(7) An alkyd resin with an oil length not less than 15 percent and/or a resin obtainable by introducing polymerizable double bonds into said alkyd resin. A method of introducing double bonds may, for example, comprise addition reaction of glycidyl (meth)acrylate to the carboxyl groups in the alkyd resin.

(8) An oil-free polyester resin with a high tolerance to mineral spirit, an alkyd resin with an oil length less than 15 percent, and/or a resin obtainable by introducing double bonds into said alkyd resin.

(9) A cellulose acetate butyrate into which polymerizable double bonds have been introduced. An exemplary method of introducing double bonds comprises addition reaction of isocyanatoethyl methacrylate to cellulose acetate butyrate.

These dispersion stabilizers can be used alone or in combination.

Among the aforementioned dispersion stabilizers, preferred for the purposes of the invention are those which can be dissolved in comparatively low polar solvents such as aliphatic hydrocarbons and may assure the film performance requirements to some extent. As dispersion stabilizers which can meet such conditions, the acrylic copolymers mentioned under (4) and (5) are desirable in that they not only lend themselves well to adjustment of molecular weight, glass transition temperature, polarity (polymer SP value), hydroxyl value, acid value and other parameters but are excellent in weatherability. More desirable are acrylic copolymers containing an average of about 0.2 to about 1.2 polymerizable double bonds, per molecule, which are graft copolymerizable with dispersed particles.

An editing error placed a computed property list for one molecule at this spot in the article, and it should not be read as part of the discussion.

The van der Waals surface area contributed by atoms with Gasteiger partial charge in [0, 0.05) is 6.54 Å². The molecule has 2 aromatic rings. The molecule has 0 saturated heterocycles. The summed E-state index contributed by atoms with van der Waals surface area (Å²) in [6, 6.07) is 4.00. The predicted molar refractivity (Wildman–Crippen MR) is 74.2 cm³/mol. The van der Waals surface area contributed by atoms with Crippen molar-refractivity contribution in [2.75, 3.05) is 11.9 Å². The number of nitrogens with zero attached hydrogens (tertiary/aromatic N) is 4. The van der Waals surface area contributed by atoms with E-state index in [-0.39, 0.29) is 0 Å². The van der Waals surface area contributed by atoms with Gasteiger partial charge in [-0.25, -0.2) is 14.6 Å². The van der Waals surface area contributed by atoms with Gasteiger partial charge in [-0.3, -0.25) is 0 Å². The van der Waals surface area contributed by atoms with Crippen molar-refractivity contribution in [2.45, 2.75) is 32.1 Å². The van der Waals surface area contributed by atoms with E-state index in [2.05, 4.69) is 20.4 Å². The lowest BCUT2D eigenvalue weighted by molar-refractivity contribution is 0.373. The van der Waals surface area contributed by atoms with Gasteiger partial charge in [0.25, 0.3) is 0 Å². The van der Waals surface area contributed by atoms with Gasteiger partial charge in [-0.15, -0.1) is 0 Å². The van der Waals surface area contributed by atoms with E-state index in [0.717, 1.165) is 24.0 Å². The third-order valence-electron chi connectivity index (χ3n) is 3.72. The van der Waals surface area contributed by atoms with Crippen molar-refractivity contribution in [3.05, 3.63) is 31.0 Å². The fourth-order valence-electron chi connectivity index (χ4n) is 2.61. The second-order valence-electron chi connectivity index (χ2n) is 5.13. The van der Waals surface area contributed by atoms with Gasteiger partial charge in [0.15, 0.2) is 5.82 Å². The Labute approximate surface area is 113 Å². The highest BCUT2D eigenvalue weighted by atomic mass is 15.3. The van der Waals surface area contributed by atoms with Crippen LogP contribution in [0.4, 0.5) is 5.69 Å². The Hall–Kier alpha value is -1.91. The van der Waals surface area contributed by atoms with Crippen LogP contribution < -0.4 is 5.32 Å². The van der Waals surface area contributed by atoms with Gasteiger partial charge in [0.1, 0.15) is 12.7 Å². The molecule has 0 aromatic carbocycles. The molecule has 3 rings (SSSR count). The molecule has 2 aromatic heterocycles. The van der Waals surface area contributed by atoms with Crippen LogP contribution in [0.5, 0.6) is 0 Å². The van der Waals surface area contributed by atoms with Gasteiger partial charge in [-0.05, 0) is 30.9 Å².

The non-aqueous dispersion-type acrylic resin used in accordance with this invention can be easily prepared by dispersion-polymerizing at least one vinyl monomer in the presence of the above polymer dispersion stabilizer and in an organic solvent mainly containing an aliphatic hydrocarbon in which said dispersion stabilizer and vinyl monomer forming dispersed particles as mentioned hereinafter are soluble but in which the polymer particles formed by said vinyl monomer are not soluble.

The monomer component forming said acrylic copolymer suitable as said polymer dispersion stabilizer and the vinyl monomer forming said dispersed particles may be virtually any radical-polymerizable unsaturated monomer and a variety of monomers can be utilized for the purpose. Typical examples of such monomers include the following.